"First, I had to hear argument and reach my decision in too little allowed time in an already full list.  This is as usual in the intolerably overburdened circumstances of judges and legal and social work professionals in family work cases in this court.  Second, the guardian was not available and did not attend.  Third, I had not been able to view the ABE interview because the DVD will not play on the laptop with which I am provided, and in any event I had far too much overnight and morning reading in this and the rest of the list to view the DVD on courtroom or home equipment, and no proper system should require a judge to take this sort of material home and it may actually be unlawful to do so.  Further, as to each of these three matters, this was not a case where for any of these reasons I could adjourn the hearing on 29 August to a later time or date.  The lists were already full ... Moreover, the lists are full into the foreseeable future.  To adjourn decision as to [A] giving evidence would have been by itself to defeat the fact?finding fixture."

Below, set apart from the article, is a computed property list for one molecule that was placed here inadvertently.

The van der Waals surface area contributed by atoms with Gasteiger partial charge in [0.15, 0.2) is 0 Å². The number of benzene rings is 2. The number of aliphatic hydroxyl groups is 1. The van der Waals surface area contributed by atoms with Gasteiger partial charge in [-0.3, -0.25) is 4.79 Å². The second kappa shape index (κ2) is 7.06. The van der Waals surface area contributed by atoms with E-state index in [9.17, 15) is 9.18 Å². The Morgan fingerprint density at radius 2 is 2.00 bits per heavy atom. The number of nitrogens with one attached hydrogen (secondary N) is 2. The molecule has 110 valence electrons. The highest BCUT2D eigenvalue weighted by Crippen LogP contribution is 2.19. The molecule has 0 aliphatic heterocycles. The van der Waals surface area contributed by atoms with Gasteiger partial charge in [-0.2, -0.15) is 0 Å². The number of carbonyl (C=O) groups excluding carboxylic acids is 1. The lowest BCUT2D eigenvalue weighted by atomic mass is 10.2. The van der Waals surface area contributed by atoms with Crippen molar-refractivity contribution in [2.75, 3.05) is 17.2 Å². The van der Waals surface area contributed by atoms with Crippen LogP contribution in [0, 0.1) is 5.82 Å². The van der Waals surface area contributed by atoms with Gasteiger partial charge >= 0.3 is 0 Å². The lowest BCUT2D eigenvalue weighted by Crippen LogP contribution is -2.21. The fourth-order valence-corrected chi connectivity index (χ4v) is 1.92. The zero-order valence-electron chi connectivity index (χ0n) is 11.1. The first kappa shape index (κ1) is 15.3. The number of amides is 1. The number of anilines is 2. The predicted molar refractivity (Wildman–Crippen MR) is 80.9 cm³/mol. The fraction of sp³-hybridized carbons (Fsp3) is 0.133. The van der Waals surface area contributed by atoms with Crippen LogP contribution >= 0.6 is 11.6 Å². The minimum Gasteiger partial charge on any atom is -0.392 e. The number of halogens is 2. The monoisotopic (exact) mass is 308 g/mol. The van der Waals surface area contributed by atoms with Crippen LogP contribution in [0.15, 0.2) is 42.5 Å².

21. I fully understand the pressures under which these constraints placed the judge, and I have every sympathy for him in the predicament in which he found himself.  That notwithstanding, it is plain, for the reasons given by my Lord, Ryder LJ, that the circumstances demanded that, however difficult it might have been, the judge simply had to find a way to overcome the constraints which were placed upon him by the overburdened system.  I appreciate that that may have meant that something else had to be delayed or removed from the list.
 
22. I agree, therefore, that this matter must be dealt with in the manner which my Lord has proposed.